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Contraband—movie review

Contraband—movie review

If ever there were a typical January movie, it’s Contraband, a film so dreary (and downright distasteful) that no studio would think of releasing it in December, when all eyes are focused on quality. I never saw the 2008 Icelandic film on which it’s based, but I presume it must have been better than this, to persuade savvy producers that it was worth remaking in English. Baltasar Kormákur, who starred in the original, directed this adaptation.

The setting is New Orleans. Mark Wahlberg plays a former criminal who, like his best pal Ben Foster, has gone straight. Then his wife’s kid brother fumbles a drug-smuggling run and winds up owing big bucks to a loose-cannon thug (Giovanni Ribisi) who not only threatens him but his entire family—including Wahlberg’s wife and kids. What else can the guy do but suck it up and pull “one last job?”

Problems begin when the caper itself becomes cumbersome and, ultimately, preposterous. (Although he’s supposed to be a savvy guy, Wahlberg repeatedly fails to predict the many obstacles in his path.) This is exacerbated by a wide array of unappealing and sleazy characters; by the end, I didn’t even feel comfortable rooting for the so-called hero. Virtually all the actors go down with the ship, helpless to rise above a ponderous screenplay by Aaron Guzikowski. I wish Wahlberg, Foster, Ribisi, Kate Beckinsale, J.K. Simmons, Lukas Haas, and Diego Luna brighter prospects in 2012.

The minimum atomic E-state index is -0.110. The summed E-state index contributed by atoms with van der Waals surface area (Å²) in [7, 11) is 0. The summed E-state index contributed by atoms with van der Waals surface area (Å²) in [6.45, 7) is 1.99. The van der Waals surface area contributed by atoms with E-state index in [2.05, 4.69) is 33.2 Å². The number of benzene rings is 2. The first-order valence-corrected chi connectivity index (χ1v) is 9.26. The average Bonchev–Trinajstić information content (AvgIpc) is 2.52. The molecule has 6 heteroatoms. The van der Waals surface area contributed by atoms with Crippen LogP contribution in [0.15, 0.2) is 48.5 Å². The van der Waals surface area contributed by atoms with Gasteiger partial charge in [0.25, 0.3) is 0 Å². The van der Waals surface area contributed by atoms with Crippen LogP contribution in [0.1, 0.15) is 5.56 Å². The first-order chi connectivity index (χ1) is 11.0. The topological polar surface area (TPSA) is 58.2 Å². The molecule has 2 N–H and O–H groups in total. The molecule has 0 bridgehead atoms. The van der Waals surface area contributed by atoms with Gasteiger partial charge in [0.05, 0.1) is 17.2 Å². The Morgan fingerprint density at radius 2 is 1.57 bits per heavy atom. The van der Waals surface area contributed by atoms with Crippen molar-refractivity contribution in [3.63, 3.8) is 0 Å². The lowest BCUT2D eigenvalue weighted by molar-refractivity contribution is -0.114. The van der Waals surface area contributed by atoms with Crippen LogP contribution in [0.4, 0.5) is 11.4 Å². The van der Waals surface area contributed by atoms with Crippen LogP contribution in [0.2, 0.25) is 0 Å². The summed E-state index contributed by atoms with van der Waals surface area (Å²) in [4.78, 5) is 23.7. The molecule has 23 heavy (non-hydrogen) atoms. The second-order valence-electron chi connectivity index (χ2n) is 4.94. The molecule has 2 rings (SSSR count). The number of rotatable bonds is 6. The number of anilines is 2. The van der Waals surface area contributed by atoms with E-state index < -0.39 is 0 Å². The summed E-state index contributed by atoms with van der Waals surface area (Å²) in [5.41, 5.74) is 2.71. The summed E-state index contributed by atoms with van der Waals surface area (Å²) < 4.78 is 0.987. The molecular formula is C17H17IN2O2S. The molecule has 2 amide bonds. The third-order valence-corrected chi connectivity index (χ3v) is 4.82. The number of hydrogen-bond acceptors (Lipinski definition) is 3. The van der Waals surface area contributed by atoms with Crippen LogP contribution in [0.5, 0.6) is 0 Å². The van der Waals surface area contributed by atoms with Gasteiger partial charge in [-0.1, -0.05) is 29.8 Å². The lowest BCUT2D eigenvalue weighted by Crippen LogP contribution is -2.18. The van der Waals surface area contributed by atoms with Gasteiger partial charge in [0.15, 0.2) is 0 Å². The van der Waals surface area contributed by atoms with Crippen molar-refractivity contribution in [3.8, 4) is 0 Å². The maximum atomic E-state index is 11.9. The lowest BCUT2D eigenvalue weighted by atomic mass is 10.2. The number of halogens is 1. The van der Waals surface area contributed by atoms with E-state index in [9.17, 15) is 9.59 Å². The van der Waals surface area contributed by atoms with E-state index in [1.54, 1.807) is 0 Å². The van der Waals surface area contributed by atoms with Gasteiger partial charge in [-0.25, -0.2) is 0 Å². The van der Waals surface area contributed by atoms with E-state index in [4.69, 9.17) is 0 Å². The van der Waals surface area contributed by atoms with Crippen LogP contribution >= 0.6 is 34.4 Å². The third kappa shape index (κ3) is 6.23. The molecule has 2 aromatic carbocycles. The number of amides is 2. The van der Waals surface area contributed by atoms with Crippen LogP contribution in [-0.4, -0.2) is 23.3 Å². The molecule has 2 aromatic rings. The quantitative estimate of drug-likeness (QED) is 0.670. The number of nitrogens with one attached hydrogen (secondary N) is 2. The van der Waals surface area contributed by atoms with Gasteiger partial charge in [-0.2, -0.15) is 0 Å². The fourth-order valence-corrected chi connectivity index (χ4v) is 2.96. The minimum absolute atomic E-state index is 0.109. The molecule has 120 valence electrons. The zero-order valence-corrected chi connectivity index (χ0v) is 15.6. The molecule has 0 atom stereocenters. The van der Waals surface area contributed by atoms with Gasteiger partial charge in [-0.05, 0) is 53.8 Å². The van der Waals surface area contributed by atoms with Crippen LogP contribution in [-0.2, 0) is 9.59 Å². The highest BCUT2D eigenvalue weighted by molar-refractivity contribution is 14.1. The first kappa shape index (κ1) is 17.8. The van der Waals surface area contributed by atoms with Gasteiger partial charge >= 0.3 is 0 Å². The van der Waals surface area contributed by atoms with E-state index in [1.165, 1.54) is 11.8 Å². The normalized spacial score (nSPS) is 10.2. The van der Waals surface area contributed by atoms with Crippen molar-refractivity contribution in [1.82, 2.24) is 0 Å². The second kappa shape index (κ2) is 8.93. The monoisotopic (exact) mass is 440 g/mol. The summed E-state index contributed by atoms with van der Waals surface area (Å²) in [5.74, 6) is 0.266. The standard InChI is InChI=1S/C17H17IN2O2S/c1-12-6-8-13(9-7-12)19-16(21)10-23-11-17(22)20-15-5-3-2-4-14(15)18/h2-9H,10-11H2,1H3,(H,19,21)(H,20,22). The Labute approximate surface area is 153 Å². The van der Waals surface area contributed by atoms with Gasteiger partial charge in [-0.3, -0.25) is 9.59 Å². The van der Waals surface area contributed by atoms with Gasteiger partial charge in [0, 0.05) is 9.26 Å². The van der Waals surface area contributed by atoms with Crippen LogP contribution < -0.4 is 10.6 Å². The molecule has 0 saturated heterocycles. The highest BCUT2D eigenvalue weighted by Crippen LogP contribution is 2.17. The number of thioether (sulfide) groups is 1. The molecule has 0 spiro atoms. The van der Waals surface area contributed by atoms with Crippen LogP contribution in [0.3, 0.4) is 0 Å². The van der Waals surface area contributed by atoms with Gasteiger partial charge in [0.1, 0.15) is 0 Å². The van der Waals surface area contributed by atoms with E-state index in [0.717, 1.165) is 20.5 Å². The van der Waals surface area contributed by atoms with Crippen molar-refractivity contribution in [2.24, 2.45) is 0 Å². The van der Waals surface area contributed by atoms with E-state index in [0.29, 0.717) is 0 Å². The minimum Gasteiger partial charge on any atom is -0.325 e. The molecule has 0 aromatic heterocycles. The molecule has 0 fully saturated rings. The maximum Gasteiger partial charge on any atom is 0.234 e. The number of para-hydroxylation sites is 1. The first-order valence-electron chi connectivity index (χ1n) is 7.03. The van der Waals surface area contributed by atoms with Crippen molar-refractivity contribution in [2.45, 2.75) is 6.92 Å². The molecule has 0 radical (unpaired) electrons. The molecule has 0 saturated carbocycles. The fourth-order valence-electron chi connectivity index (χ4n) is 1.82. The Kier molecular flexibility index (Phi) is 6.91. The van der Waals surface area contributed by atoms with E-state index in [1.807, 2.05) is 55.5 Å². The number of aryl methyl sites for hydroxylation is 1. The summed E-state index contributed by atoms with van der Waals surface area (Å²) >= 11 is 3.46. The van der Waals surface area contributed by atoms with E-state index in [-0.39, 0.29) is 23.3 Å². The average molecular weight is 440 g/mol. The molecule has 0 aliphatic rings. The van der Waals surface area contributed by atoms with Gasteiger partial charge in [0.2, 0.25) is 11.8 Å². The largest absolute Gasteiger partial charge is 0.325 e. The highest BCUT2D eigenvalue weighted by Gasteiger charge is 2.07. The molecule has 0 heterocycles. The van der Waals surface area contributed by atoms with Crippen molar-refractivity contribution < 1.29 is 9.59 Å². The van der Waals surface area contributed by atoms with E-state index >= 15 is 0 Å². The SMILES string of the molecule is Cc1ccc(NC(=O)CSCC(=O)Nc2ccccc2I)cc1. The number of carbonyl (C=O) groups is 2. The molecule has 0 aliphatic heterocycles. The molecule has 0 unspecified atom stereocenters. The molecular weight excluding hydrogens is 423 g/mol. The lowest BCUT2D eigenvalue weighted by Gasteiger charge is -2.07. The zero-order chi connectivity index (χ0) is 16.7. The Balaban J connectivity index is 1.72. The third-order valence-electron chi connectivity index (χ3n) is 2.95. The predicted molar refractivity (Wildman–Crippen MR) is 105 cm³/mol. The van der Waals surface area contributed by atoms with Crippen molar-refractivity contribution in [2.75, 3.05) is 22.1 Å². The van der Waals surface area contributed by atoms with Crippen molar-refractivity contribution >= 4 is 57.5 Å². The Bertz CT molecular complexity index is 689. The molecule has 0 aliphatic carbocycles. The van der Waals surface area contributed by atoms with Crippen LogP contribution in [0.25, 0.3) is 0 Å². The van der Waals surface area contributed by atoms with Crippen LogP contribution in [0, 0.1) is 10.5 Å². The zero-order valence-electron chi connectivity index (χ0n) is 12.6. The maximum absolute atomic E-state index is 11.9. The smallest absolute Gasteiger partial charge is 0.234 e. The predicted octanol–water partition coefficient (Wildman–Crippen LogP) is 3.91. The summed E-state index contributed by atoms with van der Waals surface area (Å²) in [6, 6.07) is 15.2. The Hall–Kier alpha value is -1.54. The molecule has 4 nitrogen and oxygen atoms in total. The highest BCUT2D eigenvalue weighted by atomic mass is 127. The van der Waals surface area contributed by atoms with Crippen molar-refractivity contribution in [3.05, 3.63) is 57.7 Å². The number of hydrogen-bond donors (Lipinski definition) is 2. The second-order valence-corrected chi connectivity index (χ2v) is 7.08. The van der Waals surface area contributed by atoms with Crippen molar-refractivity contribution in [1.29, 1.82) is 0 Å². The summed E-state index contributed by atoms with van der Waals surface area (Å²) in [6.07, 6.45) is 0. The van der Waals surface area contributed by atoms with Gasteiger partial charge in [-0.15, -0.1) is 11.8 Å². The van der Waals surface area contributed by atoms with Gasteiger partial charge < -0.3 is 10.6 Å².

A good caper movie should be light on its feet, but this one bears the weight of a heavy tread. Contraband left a bad taste in my mouth, which is not what I’d call a ringing endorsement. But it is what I’ve come to expect from major studio releases in January.

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